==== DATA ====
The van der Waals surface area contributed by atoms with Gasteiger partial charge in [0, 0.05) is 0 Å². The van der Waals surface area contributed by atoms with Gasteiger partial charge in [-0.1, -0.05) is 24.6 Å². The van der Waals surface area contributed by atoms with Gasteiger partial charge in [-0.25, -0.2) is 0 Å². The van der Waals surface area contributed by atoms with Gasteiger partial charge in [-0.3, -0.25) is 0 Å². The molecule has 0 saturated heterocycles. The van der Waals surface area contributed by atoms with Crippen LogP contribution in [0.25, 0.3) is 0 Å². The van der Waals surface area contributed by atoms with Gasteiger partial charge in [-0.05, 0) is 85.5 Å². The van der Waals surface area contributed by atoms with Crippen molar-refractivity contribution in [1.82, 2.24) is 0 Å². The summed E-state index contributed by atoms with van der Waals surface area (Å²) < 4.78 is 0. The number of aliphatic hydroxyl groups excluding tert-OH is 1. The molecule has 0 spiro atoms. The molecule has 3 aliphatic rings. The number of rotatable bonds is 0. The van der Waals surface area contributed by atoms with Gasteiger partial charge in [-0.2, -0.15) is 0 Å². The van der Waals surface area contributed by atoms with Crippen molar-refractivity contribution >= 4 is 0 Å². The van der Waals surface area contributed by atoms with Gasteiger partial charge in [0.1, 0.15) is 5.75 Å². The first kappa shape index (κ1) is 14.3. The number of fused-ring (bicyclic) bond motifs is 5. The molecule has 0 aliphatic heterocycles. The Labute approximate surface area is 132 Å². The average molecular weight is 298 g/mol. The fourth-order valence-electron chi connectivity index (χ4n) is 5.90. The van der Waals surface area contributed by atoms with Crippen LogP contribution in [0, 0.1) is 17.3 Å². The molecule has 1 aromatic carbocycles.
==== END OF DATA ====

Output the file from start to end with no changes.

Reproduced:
The van der Waals surface area contributed by atoms with Gasteiger partial charge in [0, 0.05) is 0 Å². The van der Waals surface area contributed by atoms with Gasteiger partial charge in [-0.1, -0.05) is 24.6 Å². The van der Waals surface area contributed by atoms with Gasteiger partial charge in [-0.25, -0.2) is 0 Å². The van der Waals surface area contributed by atoms with Gasteiger partial charge in [-0.3, -0.25) is 0 Å². The molecule has 0 saturated heterocycles. The van der Waals surface area contributed by atoms with Crippen LogP contribution in [0.25, 0.3) is 0 Å². The van der Waals surface area contributed by atoms with Gasteiger partial charge in [-0.05, 0) is 85.5 Å². The van der Waals surface area contributed by atoms with Crippen molar-refractivity contribution in [1.82, 2.24) is 0 Å². The summed E-state index contributed by atoms with van der Waals surface area (Å²) < 4.78 is 0. The number of aliphatic hydroxyl groups excluding tert-OH is 1. The molecule has 0 spiro atoms. The molecule has 3 aliphatic rings. The number of rotatable bonds is 0. The van der Waals surface area contributed by atoms with Gasteiger partial charge in [-0.2, -0.15) is 0 Å². The van der Waals surface area contributed by atoms with Crippen molar-refractivity contribution >= 4 is 0 Å². The van der Waals surface area contributed by atoms with Gasteiger partial charge in [0.1, 0.15) is 5.75 Å². The first kappa shape index (κ1) is 14.3. The number of fused-ring (bicyclic) bond motifs is 5. The molecule has 0 aliphatic heterocycles. The Labute approximate surface area is 132 Å². The average molecular weight is 298 g/mol. The fourth-order valence-electron chi connectivity index (χ4n) is 5.90. The van der Waals surface area contributed by atoms with Crippen LogP contribution in [0, 0.1) is 17.3 Å². The molecule has 1 aromatic carbocycles.